Additional Book Information
Series: NYRB Classics
Publication Date: February 13, 2018
All for Nothing
by Walter Kempowski, introduction by Jenny Erpenbeck, translated from the German by Anthea Bell
An NYRB Classics Original
In East Prussia, January 1945, the German forces are in retreat and the Red Army is approaching. The von Globig family’s manor house, the Georgenhof, is falling into disrepair. Auntie runs the estate as best she can since Eberhard von Globig, a special officer in the German army, went to war, leaving behind his beautiful but vague wife, Katharina, and her bookish twelve-year-old son, Peter. As the road fills with Germans fleeing the occupied territories, the Georgenhof begins to receive strange visitors—a Nazi violinist, a dissident painter, a Baltic baron, even a Jewish refugee. Yet in the main, life continues as banal, wondrous, and complicit as ever for the family, until their caution, their hedged bets, and their denial are answered by the wholly expected events they haven’t allowed themselves to imagine.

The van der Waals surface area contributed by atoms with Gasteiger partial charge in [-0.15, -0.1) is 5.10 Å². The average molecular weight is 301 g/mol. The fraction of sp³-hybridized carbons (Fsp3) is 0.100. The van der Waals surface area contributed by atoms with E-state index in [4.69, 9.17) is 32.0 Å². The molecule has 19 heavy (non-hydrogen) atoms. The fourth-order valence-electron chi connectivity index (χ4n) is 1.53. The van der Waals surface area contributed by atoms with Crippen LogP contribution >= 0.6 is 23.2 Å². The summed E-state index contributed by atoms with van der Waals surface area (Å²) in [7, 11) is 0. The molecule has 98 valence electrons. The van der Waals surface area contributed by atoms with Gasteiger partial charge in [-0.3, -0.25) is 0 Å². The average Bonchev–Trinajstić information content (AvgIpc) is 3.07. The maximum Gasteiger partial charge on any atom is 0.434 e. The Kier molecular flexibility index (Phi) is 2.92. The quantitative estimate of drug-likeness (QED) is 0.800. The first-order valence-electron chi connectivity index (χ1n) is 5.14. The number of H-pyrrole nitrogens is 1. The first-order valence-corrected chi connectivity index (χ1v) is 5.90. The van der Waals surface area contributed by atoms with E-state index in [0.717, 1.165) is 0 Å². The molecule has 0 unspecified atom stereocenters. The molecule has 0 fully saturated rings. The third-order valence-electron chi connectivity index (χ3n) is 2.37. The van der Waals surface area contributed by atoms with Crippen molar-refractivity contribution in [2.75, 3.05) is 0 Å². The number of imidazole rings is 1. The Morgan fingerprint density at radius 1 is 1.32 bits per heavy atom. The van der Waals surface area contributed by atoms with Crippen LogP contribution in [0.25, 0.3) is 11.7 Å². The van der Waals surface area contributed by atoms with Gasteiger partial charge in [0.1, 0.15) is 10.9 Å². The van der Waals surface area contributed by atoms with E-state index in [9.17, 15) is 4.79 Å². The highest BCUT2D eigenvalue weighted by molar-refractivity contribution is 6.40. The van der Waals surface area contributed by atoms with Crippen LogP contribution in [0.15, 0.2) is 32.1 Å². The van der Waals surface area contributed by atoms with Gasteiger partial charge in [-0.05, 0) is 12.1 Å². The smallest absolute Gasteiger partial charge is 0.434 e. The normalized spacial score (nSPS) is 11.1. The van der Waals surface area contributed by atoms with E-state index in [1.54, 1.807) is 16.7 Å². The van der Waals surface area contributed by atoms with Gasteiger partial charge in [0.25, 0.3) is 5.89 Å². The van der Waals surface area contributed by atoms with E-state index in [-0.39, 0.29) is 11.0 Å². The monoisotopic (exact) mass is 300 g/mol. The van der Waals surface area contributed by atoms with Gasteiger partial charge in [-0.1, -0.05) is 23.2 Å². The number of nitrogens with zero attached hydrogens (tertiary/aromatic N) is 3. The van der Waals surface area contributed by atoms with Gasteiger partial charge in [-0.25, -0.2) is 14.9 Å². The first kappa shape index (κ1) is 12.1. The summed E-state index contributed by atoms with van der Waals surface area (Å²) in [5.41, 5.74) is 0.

All for Nothing, published in 2006, was the last novel by Walter Kempowski, one of postwar Germany’s most acclaimed and popular writers.by walter kempowski, translated by anthea bell
All for Nothing is a beautiful, forgiving and compassionate book that looks beyond the futile divisions people make between themselves. It reaches its last devastating line with poetic sensibility and the grace of a classical tragedy, confirming Kempowski as a truly great writer.
—Carol Birch, The Guardian
Beneath its apparently affectless façade, All for Nothing seethes with human drama, contradiction and complexity. No one is blameless; no one wholly unsympathetic. The result is an astonishing literary achievement.
—Toby Lichtig, The Telegraph
Memorable and monumental: a book to read alongside rival and compatriot Günter Grass’s Tin Drum as a portrait of decline and fall.
—Kirkus Reviews, starred review
Kempowski’s idiosyncratic genius lies in his ability to weave this accumulation of human fallibility into something greater. His perspective on a grim slice of history steadily broadens out to become visionary, lending his novel the irresistible pull of great tragedy.
Far more than a great German novel; Kempowski’s late masterwork is a universal tract which suggests that history can only present the facts; it is crafted stories such as this which enable us to grasp a sense of the vicious reality of war.
—Eileen Battersby, The Irish Times